Gold and Silver Production Deficits and Cumulative Supply Deficits.

[Source: Sharelynx; cf. James Puplava & EricKing's "BelieveIt!"]

Most futures contracts roll over rather than settle for delivery, allowing interventionists to paper over demand and drive down prices so long as physical supply and demand for physical delivery do not get too far out of alignment. In Gold Wars (Part IV, p. 81), Ferdinand Lips wrote: "As far as the gold market is concerned, it is estimated that the `paper gold' market in 1999 is many times larger than the actual physical market. Estimates range from a minimum of 90 to an excess of 100 paper-ounce contracts being written for every ounce of physical gold that changes hands. This is not only mind-boggling, or a Frankenstein monster as James Dines calls it, but a king-size horror trip."

According to GATA, the Fed has the ability to indirectly manipulate both the stock and commodities markets by feeding Wall Street firms money through the repurchase agreement pool. This is about $40 billion in size. The Fed and US Treasury can add another $30 to $40 billion from the Exchange Stabilization Fund totaling $80 billion. Major Wall Street firms can borrow billions of dollars for up to 28 days. The Fed can keep rolling all of this over, as if making a permanent loan. Wall Street firms are free to use this money any way they please, to include using futures contracts at strategic moments to move markets. They can make really big money by following the Fed's "body language." Last, but not least, they are highly motivated to remain loyal and sensitive as Fed "team players" in case they some day need an LTCM-style bail-out.


The artificially strong US dollar policy could not go on forever. The dollar has been in decline for the last two years. The initial phase of the US bear market in stocks that ran from March 2000 to March 2003 began to shatter the confidence of foreign investors, whose earlier capital inflows played an important role in maintaining the strong dollar.

Low bond interest rates created by the Fed to prop up the asset bubbles are discouraging additional short-selling in gold. Speculators used to pay .5 to 1% to borrow and then sell gold from central banks, and then invest the proceeds in bonds. Bond rates are now so low that there is no longer a profitable spread. Furthermore, the trend of rising gold prices has made short selling more dangerous. This trend also discourages gold producers from hedging. If anything, the recent trend among producers has been to unwind their hedges.

Even if gold leasing remained profitable for short-sellers, central banks cannot keep selling forever to fill the current approximate 1,400 tonne per year supply deficit. According to Bill Murphy, they may be down to only 10,000 or 15,000 tonnes in reserves. At some point central banks will run out of gold, and world gold prices will skyrocket, making the central banks look even more foolish than they already appear for having disgorged gold well below current market prices in the late 1990's. In addition, one might ask what might happen if they get rid of all of their gold, and the world goes back to a gold standard?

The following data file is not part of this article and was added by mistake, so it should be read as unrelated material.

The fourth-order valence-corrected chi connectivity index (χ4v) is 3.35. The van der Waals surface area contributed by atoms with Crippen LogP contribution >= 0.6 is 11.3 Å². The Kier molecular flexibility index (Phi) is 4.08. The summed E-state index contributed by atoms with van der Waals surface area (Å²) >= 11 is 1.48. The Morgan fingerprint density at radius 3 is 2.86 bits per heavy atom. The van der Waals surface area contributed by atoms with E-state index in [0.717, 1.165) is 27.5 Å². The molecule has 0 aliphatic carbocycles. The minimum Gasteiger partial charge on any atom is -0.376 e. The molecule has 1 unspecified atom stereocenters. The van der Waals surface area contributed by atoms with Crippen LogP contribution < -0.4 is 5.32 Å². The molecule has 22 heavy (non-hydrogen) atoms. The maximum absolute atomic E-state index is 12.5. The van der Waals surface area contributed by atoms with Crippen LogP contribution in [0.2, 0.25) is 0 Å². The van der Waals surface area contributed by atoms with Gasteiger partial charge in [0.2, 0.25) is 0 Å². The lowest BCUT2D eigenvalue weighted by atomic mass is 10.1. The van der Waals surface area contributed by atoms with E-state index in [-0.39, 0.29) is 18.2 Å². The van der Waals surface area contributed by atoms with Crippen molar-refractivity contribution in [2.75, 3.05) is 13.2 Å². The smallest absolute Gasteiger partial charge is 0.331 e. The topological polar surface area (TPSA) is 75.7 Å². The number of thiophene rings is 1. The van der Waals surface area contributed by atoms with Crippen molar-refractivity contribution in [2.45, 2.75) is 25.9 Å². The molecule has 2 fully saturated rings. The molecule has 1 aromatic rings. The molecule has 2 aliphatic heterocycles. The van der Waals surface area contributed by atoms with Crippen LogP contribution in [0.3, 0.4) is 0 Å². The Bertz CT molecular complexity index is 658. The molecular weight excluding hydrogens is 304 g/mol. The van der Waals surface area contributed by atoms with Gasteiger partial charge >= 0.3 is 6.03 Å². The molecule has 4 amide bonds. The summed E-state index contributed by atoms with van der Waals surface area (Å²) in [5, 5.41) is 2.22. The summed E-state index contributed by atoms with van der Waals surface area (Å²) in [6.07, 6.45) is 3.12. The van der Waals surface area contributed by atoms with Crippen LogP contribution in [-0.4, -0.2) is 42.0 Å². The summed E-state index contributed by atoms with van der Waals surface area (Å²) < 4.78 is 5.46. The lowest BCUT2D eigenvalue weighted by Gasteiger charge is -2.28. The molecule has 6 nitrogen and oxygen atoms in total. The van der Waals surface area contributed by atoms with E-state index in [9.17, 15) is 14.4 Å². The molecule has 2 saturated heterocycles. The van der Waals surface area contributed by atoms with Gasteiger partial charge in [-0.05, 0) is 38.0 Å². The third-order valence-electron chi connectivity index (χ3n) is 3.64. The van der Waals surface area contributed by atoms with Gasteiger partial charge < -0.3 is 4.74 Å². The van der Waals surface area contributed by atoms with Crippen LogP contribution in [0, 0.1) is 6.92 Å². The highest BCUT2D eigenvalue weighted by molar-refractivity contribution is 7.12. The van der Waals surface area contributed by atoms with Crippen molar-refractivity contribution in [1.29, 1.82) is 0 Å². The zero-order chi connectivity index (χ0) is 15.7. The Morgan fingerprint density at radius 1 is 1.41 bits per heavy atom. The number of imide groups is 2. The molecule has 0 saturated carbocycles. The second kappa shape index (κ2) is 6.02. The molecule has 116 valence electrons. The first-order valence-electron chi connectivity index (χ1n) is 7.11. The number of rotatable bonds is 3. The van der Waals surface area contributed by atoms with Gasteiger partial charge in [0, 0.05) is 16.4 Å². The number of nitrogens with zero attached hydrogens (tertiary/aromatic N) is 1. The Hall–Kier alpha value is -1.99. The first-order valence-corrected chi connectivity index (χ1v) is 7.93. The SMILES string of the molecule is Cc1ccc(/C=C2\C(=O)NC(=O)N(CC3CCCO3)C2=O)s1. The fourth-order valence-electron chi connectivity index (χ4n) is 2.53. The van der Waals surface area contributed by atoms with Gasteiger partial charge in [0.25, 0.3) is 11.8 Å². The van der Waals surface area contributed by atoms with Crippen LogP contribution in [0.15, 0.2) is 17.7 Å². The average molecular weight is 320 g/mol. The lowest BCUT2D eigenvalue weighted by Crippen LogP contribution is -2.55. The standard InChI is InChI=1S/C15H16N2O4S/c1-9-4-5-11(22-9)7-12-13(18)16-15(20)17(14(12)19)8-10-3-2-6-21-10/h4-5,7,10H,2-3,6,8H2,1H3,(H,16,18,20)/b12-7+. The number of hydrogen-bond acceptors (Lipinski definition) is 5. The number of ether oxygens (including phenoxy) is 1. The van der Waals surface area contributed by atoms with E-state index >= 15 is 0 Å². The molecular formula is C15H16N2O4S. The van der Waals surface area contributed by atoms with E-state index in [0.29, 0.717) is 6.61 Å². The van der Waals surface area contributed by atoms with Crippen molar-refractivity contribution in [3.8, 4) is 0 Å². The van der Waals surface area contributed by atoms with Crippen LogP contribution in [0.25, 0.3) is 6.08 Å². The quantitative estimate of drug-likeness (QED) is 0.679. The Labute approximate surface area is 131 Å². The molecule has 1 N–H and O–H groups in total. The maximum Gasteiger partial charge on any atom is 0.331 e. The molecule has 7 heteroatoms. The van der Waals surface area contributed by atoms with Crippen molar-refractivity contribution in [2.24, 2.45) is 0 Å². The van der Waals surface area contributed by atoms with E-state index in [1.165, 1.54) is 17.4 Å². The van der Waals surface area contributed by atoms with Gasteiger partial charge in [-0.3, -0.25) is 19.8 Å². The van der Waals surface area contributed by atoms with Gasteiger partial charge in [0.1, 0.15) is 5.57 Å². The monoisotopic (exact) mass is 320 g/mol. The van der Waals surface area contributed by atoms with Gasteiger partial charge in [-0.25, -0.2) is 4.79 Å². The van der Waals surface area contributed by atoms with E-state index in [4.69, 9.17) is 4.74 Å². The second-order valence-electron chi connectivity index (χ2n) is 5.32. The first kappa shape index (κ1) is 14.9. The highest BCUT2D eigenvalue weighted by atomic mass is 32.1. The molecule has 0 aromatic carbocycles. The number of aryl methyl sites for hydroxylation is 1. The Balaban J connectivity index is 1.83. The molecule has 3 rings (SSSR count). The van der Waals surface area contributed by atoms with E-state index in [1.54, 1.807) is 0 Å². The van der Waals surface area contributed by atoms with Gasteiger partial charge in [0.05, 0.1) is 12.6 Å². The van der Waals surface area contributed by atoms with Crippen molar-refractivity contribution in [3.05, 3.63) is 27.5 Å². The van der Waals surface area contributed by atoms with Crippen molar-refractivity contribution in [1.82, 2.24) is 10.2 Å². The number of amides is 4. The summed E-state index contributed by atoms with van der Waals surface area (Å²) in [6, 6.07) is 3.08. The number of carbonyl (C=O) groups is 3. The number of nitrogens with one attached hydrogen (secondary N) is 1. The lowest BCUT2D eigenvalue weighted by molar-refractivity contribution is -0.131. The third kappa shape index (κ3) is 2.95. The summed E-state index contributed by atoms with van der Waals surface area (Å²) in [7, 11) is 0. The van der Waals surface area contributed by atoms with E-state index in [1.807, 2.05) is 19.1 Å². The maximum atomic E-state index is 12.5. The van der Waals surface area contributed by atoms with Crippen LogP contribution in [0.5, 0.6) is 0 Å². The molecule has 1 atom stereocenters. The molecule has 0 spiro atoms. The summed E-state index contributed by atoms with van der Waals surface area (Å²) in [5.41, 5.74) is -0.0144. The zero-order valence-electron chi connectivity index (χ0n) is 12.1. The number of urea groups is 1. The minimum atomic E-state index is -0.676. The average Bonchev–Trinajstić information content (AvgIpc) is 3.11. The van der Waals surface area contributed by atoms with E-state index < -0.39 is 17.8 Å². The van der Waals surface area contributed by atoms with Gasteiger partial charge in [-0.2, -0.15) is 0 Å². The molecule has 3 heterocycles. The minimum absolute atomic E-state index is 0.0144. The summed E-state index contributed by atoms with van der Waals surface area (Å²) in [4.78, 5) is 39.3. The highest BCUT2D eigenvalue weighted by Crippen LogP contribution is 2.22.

Despite Barrick's aforementioned alleged sweetheart deal that allows it to continually roll over its short positions, we can not necessarily assume that all the gold that has been leased out by central banks will be contractually converted into gold sales at lower prices as gold prices continue to move up, or that derivative insurance against rising gold prices will be adequate in turbulent markets. According to John Embry of Sprott Asset Management, "Strong evidence suggests that between 10,000 and 16,000 tonnes (30-50% of all Central Bank gold) is currently in the market. This is owed to the Central Banks by the bullion banks, which are the counter party in the transactions." Even a very small fraction of short covering in this area could be explosive.

Politically, the European economic integration trend behind the creation of the euro that helped justify gold selling is unraveling. Many countries have balked at taking the last steps towards full integration, and many members of the EU are becoming increasingly restive over their inability to follow independent economic policies. As Mises Institute senior fellow Dr. Hans-Hermann Hoppe points out, the EU has often simply added increasing layers of regulation rather than helped to simplify and standardize regulations throughout Europe. Friction created by Third World immigration and other issues that fuel nationalism could motivate EU members to recreate their own currencies and other tools of national sovereignty.

Rising global gold demand is also putting gold suppression on the defensive. Russia has been accumulating gold, and according to John Embry there are rumors that far eastern central banks are quietly buying gold as well. Countries with large US dollar trade surpluses can do better buying gold (short of running up the gold price) than buying US bonds. US debt instruments can lose market value two ways for foreigners if the dollar continues to decline and if interest rates start moving back up. Both trends are highly likely.

Last, but not least, the strong bull market in commodities fed by Asian demand over the last two years appears to be pulling gold and silver along with it. On his web site Le Metropole Cafe and in his 6 March 2004 interview with James Puplava, Bill Murphy of the Gold Anti Trust Action Committee has been banging the table for silver, claiming that physical above ground inventories of silver are very nearly exhausted. He claims that there is evidence that China has contracted for 75% of annual silver production in 2005. Explosive upward movements in silver could help fuel speculative demand for gold.